Working with clients who fall into debt traps has made me cautious about using credit cards. That’s an understatement. I’m paranoid when it comes to debt. I pay off all personal and business credit card debts in full and never carry a balance.  In fact, I pay the accounts weekly so I don’t carry a balance on my credit report.  (That actually helps boost a credit score.)

So, I was surprised when the folks at the Debt Reduction Center sent me this advertisement letter.

Debt Reduction Center Letter

How this company estimated that I might owe $25,000 of creditor balances is beyond me, but I’m sure it has something to do with what I could owe if I decided to maximize my lines of credit. However, as I said before, I don’t carry a balance and I never pay late, so it was surprising to get the letter.

I can only assume that everyone in America with a credit card is getting these letters, whether or not they are experiencing debt problems.

But even if I was $25,000 in credit card debt, is it really true that I could settle my way out of the problem for only $375 per month over 36 months?  Gosh, that seems hard to believe.  To pay off $25,000 of credit card debt with an average interest rate of 19% would require a $916 payment over 37 months.  I can see where many folks would find this offer attractive.

Will this settlement plan actually work?  Can you settle $25,000 of debt for $375 per month over 36 months?  In my professional opinion, not a chance!


  • You don’t have 36 months to settle debts.  These programs require that you stop paying the credit card account and start paying into their settlement escrow account. After 6 to 12 months of no payments, banks file collection lawsuits or they sell the accounts to aggressive junk debt buyers.
  • Settlement Fees:  Debt settlement companies typically charge a 15% to 20% settlement fee, so not only do you have to save up for the settlement but you need to save up to pay the settlement fees.
  • Accruing Penalties & Fees:  While you are paying money into the debt settlement escrow account, interest and penalties are racking up on the debt.  So even if you settle the debt for 50 cents on the dollar, you are settling a higher account balance.
  • Tax ConsequensesWhen credit card companies settle debts they usually issue a 1099-C tax form to the IRS to report what you did not pay. That can result in additional income taxes you must pay.
  • Garnishments:   When the banks obtain judgments they may garnish up to 25% of your paycheck.  That’s commonly when I meet new customers–when their paychecks get garnished and it becomes painfully obvious that the debt settlement program has failed.



You will never find a debt settlement company that publishes its success rate.   There is no standard for measuring success, no auditing of cases, no public records available to audit, and no public reporting requirement at all.  It is commonly believed that the success rate of debt settlement is below 10%.  Some have said the success rate is as low as 1%.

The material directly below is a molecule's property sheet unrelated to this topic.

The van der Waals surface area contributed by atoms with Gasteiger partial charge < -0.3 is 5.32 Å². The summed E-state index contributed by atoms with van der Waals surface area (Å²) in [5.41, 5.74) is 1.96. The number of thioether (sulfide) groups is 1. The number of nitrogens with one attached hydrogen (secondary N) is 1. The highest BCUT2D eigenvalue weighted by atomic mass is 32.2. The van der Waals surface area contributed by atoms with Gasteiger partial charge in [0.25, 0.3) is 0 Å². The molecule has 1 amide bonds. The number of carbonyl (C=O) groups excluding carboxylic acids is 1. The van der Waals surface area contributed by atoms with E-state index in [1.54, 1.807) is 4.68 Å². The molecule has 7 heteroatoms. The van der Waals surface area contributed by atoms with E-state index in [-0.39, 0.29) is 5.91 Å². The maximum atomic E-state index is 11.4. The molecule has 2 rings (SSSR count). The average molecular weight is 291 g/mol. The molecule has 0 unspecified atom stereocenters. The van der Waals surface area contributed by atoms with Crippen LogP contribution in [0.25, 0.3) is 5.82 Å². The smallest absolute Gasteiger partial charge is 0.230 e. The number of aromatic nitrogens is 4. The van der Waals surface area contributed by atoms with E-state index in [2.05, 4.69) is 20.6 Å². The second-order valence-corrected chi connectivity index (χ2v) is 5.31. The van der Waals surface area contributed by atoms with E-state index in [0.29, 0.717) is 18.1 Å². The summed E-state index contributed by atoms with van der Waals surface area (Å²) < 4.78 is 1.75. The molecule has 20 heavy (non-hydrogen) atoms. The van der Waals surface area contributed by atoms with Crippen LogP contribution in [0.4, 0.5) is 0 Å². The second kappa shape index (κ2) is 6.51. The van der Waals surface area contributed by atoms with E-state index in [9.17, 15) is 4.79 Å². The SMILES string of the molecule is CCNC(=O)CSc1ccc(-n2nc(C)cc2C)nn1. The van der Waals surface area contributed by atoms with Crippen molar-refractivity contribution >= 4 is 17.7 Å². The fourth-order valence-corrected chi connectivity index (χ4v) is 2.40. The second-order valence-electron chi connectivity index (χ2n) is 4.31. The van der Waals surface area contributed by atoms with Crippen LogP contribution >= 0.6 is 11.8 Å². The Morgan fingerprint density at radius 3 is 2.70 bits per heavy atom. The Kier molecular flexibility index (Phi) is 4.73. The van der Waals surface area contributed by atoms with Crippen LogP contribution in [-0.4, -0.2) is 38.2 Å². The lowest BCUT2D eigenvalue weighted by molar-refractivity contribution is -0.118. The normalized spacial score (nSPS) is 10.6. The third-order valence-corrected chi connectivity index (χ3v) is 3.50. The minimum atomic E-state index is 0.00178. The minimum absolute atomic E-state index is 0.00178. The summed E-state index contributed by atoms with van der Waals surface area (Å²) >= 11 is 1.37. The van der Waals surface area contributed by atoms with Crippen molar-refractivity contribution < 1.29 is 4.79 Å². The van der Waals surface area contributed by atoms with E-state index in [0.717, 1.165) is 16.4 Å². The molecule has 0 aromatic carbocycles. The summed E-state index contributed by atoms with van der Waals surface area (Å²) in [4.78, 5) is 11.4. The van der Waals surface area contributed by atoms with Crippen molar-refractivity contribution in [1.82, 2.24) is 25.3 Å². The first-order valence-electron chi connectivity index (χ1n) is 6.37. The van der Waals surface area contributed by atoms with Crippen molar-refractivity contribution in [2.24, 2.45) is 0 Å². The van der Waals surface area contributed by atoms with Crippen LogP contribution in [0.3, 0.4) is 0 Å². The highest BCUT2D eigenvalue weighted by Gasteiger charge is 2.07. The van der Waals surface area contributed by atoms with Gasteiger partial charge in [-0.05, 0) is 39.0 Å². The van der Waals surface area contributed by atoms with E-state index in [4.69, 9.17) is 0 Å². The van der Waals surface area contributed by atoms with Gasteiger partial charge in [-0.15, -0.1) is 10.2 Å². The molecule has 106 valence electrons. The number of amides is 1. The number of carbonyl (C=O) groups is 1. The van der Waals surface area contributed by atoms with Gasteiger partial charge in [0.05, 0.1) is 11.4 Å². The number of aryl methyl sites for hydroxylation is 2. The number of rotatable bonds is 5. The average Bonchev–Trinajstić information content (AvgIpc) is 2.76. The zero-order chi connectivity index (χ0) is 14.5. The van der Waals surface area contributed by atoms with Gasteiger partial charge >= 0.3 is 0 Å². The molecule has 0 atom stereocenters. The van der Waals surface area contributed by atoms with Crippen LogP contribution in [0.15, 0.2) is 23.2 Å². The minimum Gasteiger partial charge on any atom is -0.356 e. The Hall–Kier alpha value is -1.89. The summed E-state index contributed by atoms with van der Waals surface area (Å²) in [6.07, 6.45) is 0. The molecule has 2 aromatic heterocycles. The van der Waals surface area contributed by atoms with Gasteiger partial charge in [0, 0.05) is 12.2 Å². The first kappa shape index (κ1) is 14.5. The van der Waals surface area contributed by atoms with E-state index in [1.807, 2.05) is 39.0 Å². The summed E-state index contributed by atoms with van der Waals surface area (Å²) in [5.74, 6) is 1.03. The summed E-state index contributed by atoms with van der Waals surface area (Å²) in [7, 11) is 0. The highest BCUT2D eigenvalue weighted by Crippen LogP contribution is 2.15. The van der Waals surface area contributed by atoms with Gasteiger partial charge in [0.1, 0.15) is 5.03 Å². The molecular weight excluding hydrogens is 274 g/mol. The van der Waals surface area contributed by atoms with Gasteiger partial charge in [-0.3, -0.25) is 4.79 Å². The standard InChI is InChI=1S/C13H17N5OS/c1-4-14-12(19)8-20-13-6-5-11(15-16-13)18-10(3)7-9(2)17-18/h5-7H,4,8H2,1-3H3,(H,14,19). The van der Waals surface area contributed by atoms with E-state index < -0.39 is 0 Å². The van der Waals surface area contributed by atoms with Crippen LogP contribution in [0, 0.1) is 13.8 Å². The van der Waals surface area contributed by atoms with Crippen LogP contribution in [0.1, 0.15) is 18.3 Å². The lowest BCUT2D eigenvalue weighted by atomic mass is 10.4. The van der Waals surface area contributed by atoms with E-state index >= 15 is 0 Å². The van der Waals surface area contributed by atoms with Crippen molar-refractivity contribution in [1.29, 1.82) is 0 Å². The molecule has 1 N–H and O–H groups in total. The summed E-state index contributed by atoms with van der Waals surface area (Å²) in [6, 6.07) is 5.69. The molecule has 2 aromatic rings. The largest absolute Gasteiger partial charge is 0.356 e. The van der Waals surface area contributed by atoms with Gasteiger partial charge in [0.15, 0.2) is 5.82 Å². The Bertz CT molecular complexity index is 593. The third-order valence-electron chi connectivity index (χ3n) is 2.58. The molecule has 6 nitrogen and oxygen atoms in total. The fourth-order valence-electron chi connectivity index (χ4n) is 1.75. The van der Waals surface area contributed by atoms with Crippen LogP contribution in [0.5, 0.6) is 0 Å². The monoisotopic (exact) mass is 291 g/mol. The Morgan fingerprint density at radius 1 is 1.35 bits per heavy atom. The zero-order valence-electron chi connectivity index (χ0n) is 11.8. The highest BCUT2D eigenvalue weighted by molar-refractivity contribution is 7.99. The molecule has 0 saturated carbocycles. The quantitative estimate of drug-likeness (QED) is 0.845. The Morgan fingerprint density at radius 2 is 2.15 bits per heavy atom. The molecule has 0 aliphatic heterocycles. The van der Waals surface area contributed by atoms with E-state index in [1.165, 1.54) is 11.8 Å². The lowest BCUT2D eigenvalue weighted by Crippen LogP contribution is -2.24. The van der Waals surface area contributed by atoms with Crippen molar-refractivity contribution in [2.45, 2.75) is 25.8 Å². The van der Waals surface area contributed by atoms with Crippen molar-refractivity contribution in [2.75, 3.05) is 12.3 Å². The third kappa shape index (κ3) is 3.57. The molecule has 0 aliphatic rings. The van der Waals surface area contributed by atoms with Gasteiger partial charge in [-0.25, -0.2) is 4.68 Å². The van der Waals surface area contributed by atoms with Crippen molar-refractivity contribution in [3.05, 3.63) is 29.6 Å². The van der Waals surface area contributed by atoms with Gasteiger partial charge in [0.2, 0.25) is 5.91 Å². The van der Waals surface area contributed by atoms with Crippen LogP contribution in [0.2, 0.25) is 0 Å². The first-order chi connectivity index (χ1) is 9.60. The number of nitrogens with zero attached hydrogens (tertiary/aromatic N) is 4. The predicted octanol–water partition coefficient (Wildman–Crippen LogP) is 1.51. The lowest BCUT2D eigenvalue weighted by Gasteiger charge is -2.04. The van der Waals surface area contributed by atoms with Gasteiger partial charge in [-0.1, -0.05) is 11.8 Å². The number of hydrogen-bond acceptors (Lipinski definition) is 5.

Jeff Meeks, a former Vice President of Recovery Operations for WaMu Card Services, had this to say about the debt settlement industry:

I have had numerous DSC’s admit they have no intention of settling debt and in fact it is counter productive to their purpose to do so; their main purpose being to enroll consumers, collect fees, and provide such poor customer service and results that most consumers drop from the program and thereby leave the DSC with thousands of dollars in unearned benefit.

The Federal Trade Commission has also written a great article warning consumers about the risks of debt settlement. An important FTC study showed that the success rate of debt settlement is less than 10%.


The Nebraska Deceptive Trade Act states that a person engages in a deceptive trade practice when they make “false or misleading statements of fact concerning the reasons for, existence of, or amounts of price reductions.”  Neb. Rev. Stat. 87-302.

It is a also deceptive when a business “represents that goods or services have sponsorship, approval, characteristics, ingredients, uses, benefits, or quantities that they do not have.”

Debt settlement advertisements make false representations about price reductions.  They represent the ability to achieve results they clearly do not obtain.  The advertisements are misleading.  Representing that $25,000 of credit card debt can be settled for 36 monthly payments of $375 monthly is misleading.  Representing that these programs work when the success rate is less than 10% is misleading.

If you have been mislead by a debt settlement company about the success rate of their program you may have a claim for damages under the Nebraska Deceptive Trade Act, including a claim for attorney fees.